A pregnant nurse has been fired for refusing to comply with her employer's mandatory flu vaccine requirement.
Dreonna Breton lost her job as a nurse at Horizons Healthcare Services in Lancaster, Penn., after she told her bosses she would not be getting a flu shot along with her fellow employees, reports CNN.
Breton, who is three months pregnant, told CNN she refused the shot because she was worried the vaccine might complicate her pregnancy. She said she has suffered multiple miscarriages in the past and isn't willing to take any chances this time around.
"I'm a healthy person," she told CNN Sunday. "I take care of my body. For me, the potential risk was not worth it. I'm not gonna be the one percent of people that has a problem."
After refusing the flu shot, Breton offered to wear a mask as an added precaution, but her offer was not enough for Horizons, which released the following statement to CBS:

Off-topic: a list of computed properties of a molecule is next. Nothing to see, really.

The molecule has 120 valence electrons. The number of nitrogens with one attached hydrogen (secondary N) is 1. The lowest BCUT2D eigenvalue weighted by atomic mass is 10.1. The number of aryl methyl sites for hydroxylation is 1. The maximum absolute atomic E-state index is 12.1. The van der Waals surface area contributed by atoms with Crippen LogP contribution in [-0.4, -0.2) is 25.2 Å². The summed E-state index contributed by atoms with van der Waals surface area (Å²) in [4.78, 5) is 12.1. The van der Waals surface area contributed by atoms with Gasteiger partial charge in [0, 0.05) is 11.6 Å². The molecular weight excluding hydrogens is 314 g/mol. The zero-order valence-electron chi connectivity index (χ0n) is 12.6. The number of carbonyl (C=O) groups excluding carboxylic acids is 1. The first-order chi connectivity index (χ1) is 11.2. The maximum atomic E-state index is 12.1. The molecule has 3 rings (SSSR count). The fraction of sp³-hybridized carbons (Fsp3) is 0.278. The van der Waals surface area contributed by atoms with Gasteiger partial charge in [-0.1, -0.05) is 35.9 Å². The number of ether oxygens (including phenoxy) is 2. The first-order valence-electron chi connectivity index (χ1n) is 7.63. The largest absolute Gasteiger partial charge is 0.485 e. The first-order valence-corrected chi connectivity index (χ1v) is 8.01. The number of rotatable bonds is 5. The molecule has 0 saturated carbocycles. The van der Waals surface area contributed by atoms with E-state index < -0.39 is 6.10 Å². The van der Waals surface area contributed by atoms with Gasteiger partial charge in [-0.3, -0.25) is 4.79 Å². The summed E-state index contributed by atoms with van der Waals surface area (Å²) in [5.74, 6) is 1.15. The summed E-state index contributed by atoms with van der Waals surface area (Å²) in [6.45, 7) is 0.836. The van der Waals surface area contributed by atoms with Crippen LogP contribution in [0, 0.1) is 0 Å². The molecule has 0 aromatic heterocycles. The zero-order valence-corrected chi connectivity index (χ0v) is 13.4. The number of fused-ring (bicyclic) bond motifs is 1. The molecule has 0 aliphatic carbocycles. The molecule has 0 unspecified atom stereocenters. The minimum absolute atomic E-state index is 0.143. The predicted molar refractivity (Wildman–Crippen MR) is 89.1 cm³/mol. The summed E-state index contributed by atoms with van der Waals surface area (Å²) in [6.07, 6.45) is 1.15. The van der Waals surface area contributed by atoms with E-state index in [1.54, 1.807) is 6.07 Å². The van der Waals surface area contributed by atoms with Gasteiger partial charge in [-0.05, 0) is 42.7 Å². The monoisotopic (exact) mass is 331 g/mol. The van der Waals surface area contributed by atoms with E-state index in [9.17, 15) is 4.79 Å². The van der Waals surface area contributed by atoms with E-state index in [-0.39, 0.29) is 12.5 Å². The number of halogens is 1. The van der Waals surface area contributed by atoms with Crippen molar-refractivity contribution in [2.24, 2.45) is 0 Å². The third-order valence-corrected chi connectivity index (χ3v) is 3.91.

Like our requirements for TB skin testing and MMR (measles, mumps and rubella) vaccination as a condition of employment, mandatory flu immunization protects our patients, employees, and community from getting this potentially serious infection.
Horizon, which is jointly owned by Lancaster General Health, Reading Health System, PinnacleHealth System and Penn State Hershey, does allow some exemptions to its policy, but Breton did not qualify, according to NBC affiliate WGAL.
And while Breton insists that not enough is known about any potential risks associated with flu vaccines, Dr. Alan Peterson, the director of environmental and community medicine at Lancaster General Health, told PennLive that the benefits of vaccination far outweigh any possible complications.
"I would say she has a million times greater chance of ... having a problem if she gets the disease rather than the vaccine," Peterson told the site, noting that pregnant women are at risk to the flu because pregnancy changes the expectant mother's immune system.
The American College of Obstetricians and Gynecologists agrees with Peterson, advising pregnant women to be vaccinated as an "essential element of prenatal care," per CBS.
The Centers for Disease Control is also solidly in favor of vaccination, noting on its website that "[e]veryone who is at least 6 months of age should get a flu vaccine this season" and singling out pregnant women as one of the groups for whom receiving the shot is "especially important."